Aug 2, 2013, 10:06 AM
In previous notes, we talked a little about the evolution of jazz from mainstream to bebop and then back to mainstream jazz with a lot in between. It is also very fascinating to explore the relationship between jazz and poetry, and how what became known as “jazz poetry”, has its roots firmly embedded in the oral tradition of African music. Jazz and poetry have long been associated together because of the amount of freedom embedded in their practice, but each art form (jazz/poetry) existed on its own, until the 1920’s when poets such as T. S. Elliot and E. E. Cummings began using the conventions of rhythm and style in their work. This development which was accompanied by the simultaneous evolution of jazz and poetry, led to the merging of the two art forms into one, namely –Jazz Poetry.
It was conceived by African Americans in the 20’s, maintained in the 50’s by counterculture (Beat) and adopted to modern times into rap and hip-hop. In the 50’s, it shifted focus from racial pride to spontaneity and freedom. Jazz poetry and music have always been seen as effective mediums to make powerful statements against the status quo at that time.
Jazz is always about listening and sharing. There are a thousand ways to say something, but the particular way one selects to express a thought, usually reflects the person’s mental state. In African societies, music is learned orally through the process of the master/student relationship. Master plays something and tells the student to “make it sound like this”.
The direct experience of imitation (i.e. copying the master) introduces the student to the music without intellectual intervention. It goes directly to the sound of the music, as the intuition and the ears often know more than the intellect does.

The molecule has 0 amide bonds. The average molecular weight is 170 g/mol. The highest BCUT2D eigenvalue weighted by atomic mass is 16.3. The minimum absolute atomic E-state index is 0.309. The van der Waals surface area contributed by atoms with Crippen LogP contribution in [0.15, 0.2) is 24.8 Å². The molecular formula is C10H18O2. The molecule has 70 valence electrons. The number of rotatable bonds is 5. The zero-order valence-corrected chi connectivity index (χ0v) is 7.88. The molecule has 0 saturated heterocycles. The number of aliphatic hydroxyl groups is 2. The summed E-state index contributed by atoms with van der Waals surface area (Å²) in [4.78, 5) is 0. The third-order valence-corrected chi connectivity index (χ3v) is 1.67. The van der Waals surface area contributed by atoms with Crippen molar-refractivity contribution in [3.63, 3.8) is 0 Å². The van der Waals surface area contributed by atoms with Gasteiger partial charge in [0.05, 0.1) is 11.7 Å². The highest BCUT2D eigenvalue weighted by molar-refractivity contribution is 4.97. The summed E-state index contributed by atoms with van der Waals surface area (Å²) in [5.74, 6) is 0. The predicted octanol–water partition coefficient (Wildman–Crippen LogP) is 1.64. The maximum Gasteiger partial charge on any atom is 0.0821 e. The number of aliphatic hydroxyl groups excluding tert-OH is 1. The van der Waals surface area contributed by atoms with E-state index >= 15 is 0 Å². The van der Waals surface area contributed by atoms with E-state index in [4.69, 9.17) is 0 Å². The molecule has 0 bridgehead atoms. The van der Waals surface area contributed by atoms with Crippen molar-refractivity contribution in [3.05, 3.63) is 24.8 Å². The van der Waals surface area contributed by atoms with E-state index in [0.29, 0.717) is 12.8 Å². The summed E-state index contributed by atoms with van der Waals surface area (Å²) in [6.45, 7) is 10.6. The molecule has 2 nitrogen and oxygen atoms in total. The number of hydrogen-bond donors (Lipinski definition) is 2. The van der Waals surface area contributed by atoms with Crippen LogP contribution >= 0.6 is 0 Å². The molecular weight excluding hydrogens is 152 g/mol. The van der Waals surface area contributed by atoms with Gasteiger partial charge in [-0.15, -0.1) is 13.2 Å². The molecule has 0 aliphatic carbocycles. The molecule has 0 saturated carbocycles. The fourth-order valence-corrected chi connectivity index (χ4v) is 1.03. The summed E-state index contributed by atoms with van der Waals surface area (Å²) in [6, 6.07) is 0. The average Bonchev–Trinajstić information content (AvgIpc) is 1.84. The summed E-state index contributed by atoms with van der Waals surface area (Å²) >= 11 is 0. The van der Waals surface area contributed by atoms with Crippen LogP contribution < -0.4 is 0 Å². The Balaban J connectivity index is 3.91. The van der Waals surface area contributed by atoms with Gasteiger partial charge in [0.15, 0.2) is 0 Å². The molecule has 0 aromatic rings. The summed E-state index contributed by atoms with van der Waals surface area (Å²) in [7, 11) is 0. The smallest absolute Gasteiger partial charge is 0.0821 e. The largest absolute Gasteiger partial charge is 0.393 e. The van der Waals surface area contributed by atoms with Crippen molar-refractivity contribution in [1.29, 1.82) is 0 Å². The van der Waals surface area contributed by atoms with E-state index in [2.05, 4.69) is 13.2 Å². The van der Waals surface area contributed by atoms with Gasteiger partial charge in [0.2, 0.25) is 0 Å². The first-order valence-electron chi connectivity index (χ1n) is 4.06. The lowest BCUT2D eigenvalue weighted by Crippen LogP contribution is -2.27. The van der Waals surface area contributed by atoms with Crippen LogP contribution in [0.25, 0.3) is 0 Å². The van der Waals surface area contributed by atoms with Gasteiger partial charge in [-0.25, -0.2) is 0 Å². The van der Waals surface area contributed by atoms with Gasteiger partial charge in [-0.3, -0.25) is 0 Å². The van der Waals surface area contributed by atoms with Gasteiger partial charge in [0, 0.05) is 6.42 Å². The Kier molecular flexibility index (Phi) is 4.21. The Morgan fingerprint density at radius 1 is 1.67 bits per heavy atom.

The oral tradition is the process used by the master to efficiently pass musical wisdom to succeeding generations of musicians. This wisdom is usually experiential and difficult to record in written form. Miles Davis once said that “you only copy from the best” and that “if it sounds good, you must have used the rules correctly”. If you copy good sounds, you are learning the rules of music by ear.
Jazz proverbs are ubiquitous throughout the history of jazz. They make sense to you at the time, but the information in them is usually hidden, and the other dimensions are illuminated only after one has enough experience and has acquired enough knowledge to relate to the proverb personally. Jazz proverbs are very powerful and in the 60’s, poet Leroy Jones (Amiri Baraka) revived the idea of jazz poetry as a source of black pride.
Elements of jazz appear in his work such as syncopation and repetition of phrases. This technique was previously used by poet Langston Hughes and later by Gil Scott Heron in his spoken word albums. Gil Scott Heron is the reason we started this piece looking into the linkage between jazz and poetry. He died a few years ago in New York after becoming ill upon returning from a European tour. He was an American poet, musician and author, known primarily for his work as a spoken word performer.
His birth name is Gilbert (Gil) Heron. He was born in Chicago, Illinois on April 1st 1949, but grew in New York where he did his high school. His father was Jamaican with the same name Gil Heron and his mother Bobby Scott Heron sang with the New York Oratorio Society.
Incidentally, his father was the first black to play soccer for the Glasgow Celtic Football Club of Scotland. While in New York, Gill attended the Dewitt Clinton High School and Fieldston Academy where he excelled in English and developed very good writing skills. After high school, he attended Lincoln University in Pennsylvania.